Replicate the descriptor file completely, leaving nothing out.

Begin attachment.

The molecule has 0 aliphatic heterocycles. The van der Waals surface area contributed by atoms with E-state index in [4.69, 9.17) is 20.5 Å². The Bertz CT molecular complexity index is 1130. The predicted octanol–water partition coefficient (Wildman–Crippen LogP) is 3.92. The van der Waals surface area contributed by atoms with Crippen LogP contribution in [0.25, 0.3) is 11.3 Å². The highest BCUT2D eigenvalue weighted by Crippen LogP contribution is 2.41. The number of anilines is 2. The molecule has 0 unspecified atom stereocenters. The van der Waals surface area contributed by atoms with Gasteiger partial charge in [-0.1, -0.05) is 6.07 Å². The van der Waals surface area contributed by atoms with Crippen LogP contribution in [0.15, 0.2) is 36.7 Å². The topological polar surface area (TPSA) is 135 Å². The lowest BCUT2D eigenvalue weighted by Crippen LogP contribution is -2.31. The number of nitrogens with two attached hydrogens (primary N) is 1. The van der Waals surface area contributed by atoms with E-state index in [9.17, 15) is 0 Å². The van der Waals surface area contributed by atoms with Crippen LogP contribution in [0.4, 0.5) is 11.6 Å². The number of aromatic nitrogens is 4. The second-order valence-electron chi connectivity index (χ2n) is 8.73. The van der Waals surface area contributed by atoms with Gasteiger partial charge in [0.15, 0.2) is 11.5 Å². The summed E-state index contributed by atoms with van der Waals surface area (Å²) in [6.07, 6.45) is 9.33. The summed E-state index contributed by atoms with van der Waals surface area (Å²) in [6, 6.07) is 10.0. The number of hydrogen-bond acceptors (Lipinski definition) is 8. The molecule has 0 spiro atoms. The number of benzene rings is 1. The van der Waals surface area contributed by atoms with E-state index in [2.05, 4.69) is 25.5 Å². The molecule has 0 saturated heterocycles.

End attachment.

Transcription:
The molecule has 0 aliphatic heterocycles. The van der Waals surface area contributed by atoms with E-state index in [4.69, 9.17) is 20.5 Å². The Bertz CT molecular complexity index is 1130. The predicted octanol–water partition coefficient (Wildman–Crippen LogP) is 3.92. The van der Waals surface area contributed by atoms with Crippen LogP contribution in [0.25, 0.3) is 11.3 Å². The highest BCUT2D eigenvalue weighted by Crippen LogP contribution is 2.41. The number of anilines is 2. The molecule has 0 unspecified atom stereocenters. The van der Waals surface area contributed by atoms with Gasteiger partial charge in [-0.1, -0.05) is 6.07 Å². The van der Waals surface area contributed by atoms with Crippen LogP contribution in [0.15, 0.2) is 36.7 Å². The topological polar surface area (TPSA) is 135 Å². The lowest BCUT2D eigenvalue weighted by Crippen LogP contribution is -2.31. The number of nitrogens with two attached hydrogens (primary N) is 1. The van der Waals surface area contributed by atoms with E-state index in [9.17, 15) is 0 Å². The van der Waals surface area contributed by atoms with Crippen LogP contribution in [0.4, 0.5) is 11.6 Å². The number of aromatic nitrogens is 4. The second-order valence-electron chi connectivity index (χ2n) is 8.73. The van der Waals surface area contributed by atoms with Gasteiger partial charge in [0.15, 0.2) is 11.5 Å². The summed E-state index contributed by atoms with van der Waals surface area (Å²) in [6.07, 6.45) is 9.33. The summed E-state index contributed by atoms with van der Waals surface area (Å²) in [6, 6.07) is 10.0. The number of hydrogen-bond acceptors (Lipinski definition) is 8. The molecule has 0 spiro atoms. The number of benzene rings is 1. The van der Waals surface area contributed by atoms with E-state index in [2.05, 4.69) is 25.5 Å². The molecule has 0 saturated heterocycles.